with rosy cheeks

The wrought iron gate creaked as it swung aside and, with a cheer, the class filed into the garden: teachers, moms, girls and boys. A grizzled old man with a red knit cap shuffled into view, and once the children were quieted, he spoke. “Since you’re here, and you’re wanting, I’ll take you through.”

“Are you the gardener?” said Mrs. Stephens.

“I did so. So it fell on me to be,” he said.

“Does the garden lead to the manor?” said Mrs. Stephens.

“It does. I know the way through,” he said.

Mrs. Stephens grinned. “What a find, Delilah! Just out on a country ride and look what we come across.”

He led them up the winding path. His roses were “dollies” and his lilies were “splitters.” Mrs. Stephens pointed out the morning glory tied up a maple tree.

“What beautiful flowers,” said the teacher.

“Weeds,” said the gardener. “But I can’t find a ladder. So there they sit.”

“Oh,” said Mrs. Stephens with a frown. She whispered to Ms. Delilah, “Ipomoea, I thought, but then who am I?” Ms. Delilah shrugged.

The old man grunted and waved them along. They passed between thickets of azalea and rhododendron, camellias and orange blossom, each given a strange name by the gardener. Finally they came to a stone staircase that led to a brick terrace. The old man climbed two steps and turned around.

“This is as far as is mine, and so, as far as I can take you,” he said. “More lies behind me, but it’s not proper to usher ladies and children through a man’s more intimate living space.”

Even the children laughed. Ms. Delilah pointed to the horizon. “Sir, surely you live in or near the mansion beyond.”

The gardener looked over his shoulder and shielded his eyes. “No, though I know who did and who does. In an immediate sense, I have naught to do with either. Though, if you wish to continue, to pay a visit, take the path that splits to the left ’round the terrace and through the meadow.”

Mrs. Stephens mumbled something to Ms. Delilah, gestured to a small tent pitched on the terrace under a wisteria arbor. Ms. Delilah turned red.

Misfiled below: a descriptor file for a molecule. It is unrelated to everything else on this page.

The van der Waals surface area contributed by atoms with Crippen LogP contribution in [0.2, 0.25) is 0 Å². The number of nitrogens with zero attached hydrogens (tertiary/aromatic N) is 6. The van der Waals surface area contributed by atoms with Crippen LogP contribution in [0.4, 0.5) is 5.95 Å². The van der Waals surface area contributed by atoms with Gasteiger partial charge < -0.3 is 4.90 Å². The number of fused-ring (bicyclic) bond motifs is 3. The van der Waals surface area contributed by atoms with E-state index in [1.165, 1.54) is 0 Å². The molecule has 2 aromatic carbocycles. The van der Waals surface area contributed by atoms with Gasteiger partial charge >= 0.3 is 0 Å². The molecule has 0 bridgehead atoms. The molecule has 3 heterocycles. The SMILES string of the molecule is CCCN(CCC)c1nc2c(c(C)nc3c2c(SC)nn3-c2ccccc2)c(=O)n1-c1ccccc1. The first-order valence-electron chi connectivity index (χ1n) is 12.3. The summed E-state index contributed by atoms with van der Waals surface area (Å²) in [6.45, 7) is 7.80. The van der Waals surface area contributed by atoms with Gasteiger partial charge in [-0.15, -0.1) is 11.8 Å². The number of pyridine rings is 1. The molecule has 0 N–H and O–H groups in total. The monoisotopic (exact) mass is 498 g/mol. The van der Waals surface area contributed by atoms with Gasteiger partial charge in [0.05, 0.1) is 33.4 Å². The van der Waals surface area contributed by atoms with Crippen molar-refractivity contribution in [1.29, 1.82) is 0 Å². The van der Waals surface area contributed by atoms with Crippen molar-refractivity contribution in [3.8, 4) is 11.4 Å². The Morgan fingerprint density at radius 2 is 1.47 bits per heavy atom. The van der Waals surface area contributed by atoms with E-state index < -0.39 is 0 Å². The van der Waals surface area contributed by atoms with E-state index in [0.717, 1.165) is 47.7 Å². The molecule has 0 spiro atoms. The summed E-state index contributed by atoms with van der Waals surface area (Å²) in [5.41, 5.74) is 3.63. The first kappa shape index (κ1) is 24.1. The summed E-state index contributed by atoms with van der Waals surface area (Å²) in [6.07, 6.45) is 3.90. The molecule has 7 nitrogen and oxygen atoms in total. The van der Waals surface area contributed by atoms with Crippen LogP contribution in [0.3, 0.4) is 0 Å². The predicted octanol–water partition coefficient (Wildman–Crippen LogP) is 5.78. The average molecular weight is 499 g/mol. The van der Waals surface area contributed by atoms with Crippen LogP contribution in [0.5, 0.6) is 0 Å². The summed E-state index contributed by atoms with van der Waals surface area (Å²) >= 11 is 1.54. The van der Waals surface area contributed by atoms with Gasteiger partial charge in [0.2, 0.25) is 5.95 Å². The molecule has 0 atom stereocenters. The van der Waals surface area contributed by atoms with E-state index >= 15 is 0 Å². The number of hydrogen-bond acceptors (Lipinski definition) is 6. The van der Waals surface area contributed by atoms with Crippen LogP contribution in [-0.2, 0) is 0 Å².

“I do not believe you’re supposed to be here, sir,” she said.

“Day to day, I have difficulty believing it myself, miss,” said the old man.

The teachers and moms hurried the children back down the path toward the bus. “When we return to Glackson, I will be making a few calls to the authorities to sort this out,” said Mrs. Stephens.

The old man nodded. He followed the troop to the gate and shut it behind them. From his back pocket, he pulled a yellowed sheaf of papers, “The Last Will and Testament of Lord Jemis Tephed.” He squinted at the underlined section.

“The garden I leave to the vagrant with the red cap. Evicted no less than a dozen times, he always wandered back to shape the garden as he saw fit. If labor can indeed be mixed with material to produce a state of ownership, then his is the greatest share, even if these means were pointed at a very different end than that envisioned by me or those in my employ. Let his strange preoccupation flourish, if only for toleration’s sake; for I am not without proclivities of the sort that, when known, weather both the patience of loved ones and one’s public stature. In name, I take these to the grave with me, God willing. But let this gift attest to their existence.”

The gardener sat by the fence and waited for the men in suits to arrive, as he did last week and the week before that.

4 thoughts on “Bequeathal

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